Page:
From California, USA:
My sister has diabetes, and I am worried she may have an eating disorder. I am thinking about approaching her, but I wanted to have some facts when I do so. All the information I find doesn't tell me whether or not an eating disorder affects a person with diabetes any differently. Are the long-term complications of a person with an eating disorder any different for people with diabetes?
Eating disorders are very serious and potentially life-threatening, whether a person has diabetes or not. When a person has diabetes, the eating disorder can often look different than is typically described in the literature, and therefore the correct diagnosis and treatment can be delayed. The difference is that someone with diabetes can eat an enormous amount of food, and then not give any insulin. This allows the person to basically urinate all of the calories consumed, thereby not gaining any weight. This is a very effective, but extremely dangerous way to lose weight. As you know, if you do not give insulin, your blood sugars become high, and you soon develop ketones, and DKA [diabetic ketoacidosis] is among the leading causes of death.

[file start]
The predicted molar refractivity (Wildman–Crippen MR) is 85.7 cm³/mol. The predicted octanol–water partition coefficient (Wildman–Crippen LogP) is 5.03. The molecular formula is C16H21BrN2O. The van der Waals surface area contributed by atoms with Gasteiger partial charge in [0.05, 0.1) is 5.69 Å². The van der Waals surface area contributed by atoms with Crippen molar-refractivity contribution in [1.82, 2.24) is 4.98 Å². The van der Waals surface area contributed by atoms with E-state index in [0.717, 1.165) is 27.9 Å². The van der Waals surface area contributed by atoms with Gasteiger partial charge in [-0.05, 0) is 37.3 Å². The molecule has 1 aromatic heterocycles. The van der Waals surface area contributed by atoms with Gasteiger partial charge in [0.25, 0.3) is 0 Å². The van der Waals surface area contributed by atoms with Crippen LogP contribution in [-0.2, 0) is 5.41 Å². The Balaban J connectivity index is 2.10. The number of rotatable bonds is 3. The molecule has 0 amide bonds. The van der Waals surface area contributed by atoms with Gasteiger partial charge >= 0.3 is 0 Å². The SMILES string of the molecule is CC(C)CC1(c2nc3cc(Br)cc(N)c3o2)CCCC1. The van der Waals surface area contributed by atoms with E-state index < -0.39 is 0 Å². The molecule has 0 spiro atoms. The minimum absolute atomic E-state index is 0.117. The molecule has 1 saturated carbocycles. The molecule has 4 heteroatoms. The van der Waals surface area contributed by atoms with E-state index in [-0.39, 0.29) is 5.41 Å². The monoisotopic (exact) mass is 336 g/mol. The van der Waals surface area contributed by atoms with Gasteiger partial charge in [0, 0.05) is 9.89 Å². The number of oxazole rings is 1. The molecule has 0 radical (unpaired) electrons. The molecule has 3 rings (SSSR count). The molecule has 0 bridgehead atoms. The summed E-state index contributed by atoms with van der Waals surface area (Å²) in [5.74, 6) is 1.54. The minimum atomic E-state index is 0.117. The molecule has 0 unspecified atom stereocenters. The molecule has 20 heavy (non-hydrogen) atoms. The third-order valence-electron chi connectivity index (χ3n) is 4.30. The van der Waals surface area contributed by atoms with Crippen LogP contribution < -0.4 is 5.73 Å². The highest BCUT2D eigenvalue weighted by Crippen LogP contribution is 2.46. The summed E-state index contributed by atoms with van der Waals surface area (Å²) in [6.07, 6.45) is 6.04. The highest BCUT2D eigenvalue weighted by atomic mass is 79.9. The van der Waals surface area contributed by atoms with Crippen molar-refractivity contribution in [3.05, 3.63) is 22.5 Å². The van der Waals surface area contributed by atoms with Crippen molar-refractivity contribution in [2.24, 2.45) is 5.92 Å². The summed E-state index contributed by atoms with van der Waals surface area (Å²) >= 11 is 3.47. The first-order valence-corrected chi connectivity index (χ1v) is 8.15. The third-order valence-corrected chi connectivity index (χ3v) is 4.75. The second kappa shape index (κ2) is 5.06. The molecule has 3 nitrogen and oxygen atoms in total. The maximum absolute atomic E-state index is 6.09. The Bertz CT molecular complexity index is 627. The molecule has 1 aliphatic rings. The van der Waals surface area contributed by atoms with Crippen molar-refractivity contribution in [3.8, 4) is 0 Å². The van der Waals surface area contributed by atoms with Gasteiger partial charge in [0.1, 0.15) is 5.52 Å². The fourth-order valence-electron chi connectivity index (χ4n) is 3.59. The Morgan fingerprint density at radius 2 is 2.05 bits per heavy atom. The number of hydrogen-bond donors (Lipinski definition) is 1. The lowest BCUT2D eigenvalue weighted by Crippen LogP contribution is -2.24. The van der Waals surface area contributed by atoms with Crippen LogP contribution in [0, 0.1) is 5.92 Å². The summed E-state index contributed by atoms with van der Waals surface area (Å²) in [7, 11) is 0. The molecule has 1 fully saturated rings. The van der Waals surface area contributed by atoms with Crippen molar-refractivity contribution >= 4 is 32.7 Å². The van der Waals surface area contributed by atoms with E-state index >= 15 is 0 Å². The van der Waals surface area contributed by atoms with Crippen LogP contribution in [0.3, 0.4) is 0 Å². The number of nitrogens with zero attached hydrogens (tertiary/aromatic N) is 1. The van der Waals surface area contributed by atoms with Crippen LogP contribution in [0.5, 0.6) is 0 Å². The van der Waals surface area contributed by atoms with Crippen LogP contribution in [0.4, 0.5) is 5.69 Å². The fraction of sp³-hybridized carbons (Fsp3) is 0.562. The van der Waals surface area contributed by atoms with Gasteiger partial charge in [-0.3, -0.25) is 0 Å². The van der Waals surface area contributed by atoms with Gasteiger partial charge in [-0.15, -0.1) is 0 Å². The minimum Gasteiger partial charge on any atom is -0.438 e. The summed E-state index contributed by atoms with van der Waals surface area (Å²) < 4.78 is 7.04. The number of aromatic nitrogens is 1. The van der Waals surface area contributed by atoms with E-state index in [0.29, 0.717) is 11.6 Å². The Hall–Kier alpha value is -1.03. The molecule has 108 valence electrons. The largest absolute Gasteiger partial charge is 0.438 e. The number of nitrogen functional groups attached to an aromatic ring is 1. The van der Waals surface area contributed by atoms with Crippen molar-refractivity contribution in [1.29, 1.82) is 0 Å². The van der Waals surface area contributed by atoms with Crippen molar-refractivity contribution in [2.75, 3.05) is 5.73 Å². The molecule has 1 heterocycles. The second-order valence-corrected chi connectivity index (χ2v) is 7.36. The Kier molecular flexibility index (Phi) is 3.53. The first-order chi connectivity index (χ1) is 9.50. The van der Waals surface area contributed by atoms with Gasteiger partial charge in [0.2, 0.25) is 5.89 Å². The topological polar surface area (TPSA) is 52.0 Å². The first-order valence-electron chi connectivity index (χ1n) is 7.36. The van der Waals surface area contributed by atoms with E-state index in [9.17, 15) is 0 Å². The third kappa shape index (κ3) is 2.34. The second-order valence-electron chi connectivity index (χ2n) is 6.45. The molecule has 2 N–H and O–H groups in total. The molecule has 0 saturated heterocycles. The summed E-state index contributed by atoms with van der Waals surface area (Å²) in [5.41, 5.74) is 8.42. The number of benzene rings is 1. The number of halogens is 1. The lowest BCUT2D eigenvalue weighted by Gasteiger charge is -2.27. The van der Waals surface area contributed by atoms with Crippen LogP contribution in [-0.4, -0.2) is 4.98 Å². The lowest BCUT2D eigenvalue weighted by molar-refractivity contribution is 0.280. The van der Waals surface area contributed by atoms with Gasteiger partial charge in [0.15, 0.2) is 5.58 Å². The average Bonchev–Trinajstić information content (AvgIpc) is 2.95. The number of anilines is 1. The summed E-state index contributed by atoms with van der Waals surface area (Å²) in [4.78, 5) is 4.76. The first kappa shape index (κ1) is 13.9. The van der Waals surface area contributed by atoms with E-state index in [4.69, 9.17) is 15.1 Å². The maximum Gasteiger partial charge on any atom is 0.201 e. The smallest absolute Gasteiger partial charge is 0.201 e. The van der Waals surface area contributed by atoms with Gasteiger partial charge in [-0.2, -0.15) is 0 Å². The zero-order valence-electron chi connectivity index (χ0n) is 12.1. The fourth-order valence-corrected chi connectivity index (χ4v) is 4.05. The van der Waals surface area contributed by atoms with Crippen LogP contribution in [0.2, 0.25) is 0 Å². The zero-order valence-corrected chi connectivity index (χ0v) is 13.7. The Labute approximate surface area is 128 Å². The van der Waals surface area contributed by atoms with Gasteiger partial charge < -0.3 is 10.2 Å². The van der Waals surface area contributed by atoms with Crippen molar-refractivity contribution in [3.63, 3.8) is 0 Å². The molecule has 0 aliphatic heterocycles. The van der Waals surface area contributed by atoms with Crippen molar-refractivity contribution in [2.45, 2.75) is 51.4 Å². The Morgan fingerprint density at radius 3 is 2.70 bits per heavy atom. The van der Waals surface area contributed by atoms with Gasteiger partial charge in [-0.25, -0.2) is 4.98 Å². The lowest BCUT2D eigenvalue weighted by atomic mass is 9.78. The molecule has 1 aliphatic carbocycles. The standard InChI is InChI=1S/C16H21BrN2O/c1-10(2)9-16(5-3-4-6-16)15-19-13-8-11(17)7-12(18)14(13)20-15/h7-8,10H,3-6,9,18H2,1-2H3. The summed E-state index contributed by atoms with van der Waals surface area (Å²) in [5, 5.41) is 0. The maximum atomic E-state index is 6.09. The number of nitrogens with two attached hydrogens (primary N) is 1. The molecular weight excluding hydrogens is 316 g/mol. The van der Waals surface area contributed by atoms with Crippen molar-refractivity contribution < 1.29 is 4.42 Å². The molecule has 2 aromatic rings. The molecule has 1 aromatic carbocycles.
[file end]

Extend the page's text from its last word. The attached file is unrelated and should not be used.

Your sister needs help immediately . She is in great danger. You may wish to go with her to talk with her diabetes team about your concerns and get their advice about where she can receive the help she needs. Your sister is very lucky to have you. You may be saving her life.
Original posting 13 Jun 2001
Posted to Other Illnesses
Last Updated: Tuesday April 06, 2010 15:09:22
This Internet site provides information of a general nature and is designed for educational purposes only. If you have any concerns about your own health or the health of your child, you should always consult with a physician or other health care professional.
This site is published by T-1 Today, Inc. (d/b/a Children with Diabetes), a 501c3 not-for-profit organization, which is responsible for its contents.
© Children with Diabetes, Inc. 1995-2015. Comments and Feedback.